The following is a more detailed breakdown, by position, of Buffalo’s prospect depth:
- the Sabres would appear to be solid at this position for the near term, since they have a pretty good mix of talent in the system. Tim Connolly and Derek Roy represent the offensive future at center, although neither player has proven that they will be above average in terms of offensive output. Jiri Novotny, Artem Kriukov and Chris Thorburn would appear to be candidates for the 3rd a Read more»
With the financial controversy and uncertainty swirling around the ownership of the Buffalo Sabres, it has become difficult to focus on little else beyond whether or not the team will remain in Buffalo beyond next season.
The day-to-day workings of the team apparently have not been disrupted to this point, if the recent signings of two 2000 draftees is any indication. The Sabres signed Paul Gaustad, a big, gritty player with leadership ability who can play both center and left wing, as well as tough guy Sean McMorrow, a player considered by some to be the best fighter in the OHL, if not all of the CHL.
This renewal of talent in the system is a necessity for a small market team such as the Sabres. The means of acquiring this young talent, the NHL Entry Draft, is perhaps the single most important event for the Sabres organization, mainly because it will determine the future success (or failure) of the club.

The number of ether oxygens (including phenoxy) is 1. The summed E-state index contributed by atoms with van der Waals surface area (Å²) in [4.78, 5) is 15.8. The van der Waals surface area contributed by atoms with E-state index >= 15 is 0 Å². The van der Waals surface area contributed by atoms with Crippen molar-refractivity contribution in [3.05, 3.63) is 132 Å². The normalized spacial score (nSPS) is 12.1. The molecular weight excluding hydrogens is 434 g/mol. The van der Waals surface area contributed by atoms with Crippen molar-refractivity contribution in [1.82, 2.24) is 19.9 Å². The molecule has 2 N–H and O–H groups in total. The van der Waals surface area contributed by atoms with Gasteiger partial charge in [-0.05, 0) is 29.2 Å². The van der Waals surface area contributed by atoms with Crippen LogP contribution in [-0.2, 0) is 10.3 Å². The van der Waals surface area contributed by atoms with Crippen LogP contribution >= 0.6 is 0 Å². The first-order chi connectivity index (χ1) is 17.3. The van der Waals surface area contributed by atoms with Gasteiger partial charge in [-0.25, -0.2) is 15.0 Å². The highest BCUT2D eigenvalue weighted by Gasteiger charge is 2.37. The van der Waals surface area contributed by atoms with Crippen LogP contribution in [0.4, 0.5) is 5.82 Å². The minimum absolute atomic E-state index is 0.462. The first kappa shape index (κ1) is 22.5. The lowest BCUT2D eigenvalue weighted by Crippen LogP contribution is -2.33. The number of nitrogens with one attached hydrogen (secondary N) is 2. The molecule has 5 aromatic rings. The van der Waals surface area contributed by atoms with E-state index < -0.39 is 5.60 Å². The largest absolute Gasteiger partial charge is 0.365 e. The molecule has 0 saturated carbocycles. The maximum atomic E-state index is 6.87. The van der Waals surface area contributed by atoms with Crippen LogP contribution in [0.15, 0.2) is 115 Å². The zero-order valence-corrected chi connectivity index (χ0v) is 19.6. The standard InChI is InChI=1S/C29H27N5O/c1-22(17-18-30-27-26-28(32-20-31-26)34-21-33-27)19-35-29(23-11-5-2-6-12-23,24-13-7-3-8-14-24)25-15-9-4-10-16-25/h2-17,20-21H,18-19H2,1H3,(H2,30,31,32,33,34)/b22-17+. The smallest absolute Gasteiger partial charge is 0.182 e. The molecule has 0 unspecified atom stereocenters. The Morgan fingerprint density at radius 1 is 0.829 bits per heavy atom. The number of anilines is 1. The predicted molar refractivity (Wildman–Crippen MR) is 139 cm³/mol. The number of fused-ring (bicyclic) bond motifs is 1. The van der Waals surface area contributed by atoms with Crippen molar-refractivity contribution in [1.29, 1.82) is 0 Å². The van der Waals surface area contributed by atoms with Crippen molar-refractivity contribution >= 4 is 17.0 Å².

While the Sabres did manage to sign two lower round draft picks at this year’s signing deadline, they have also experienced some significant non-signings in the recent past. Buffalo this year failed to sign their 2nd round pick from the 2000 Draft, defenseman Gerard Dicaire, which followed last year’s loss of ’99 1st rounder Barrett Heisten, as well as one of the the Sabres’ ’99 2nd round picks, center Mike Zigomanis. The losses of Heisten and Dicaire were due to an impasse in negotiations between the players and the team, while Zigomanis was lost due to the ineptitude of the hockey department Read more»
Like the proverbial avalanche (perhaps Colorado and Buffalo should swap nicknames) descending rapidly on the little village below, the financial woes of cable entertainment company Adelphia threaten both the existence of the NHL’s Buffalo Sabres, as well as the economic outlook of the already economically fragile Western New York region.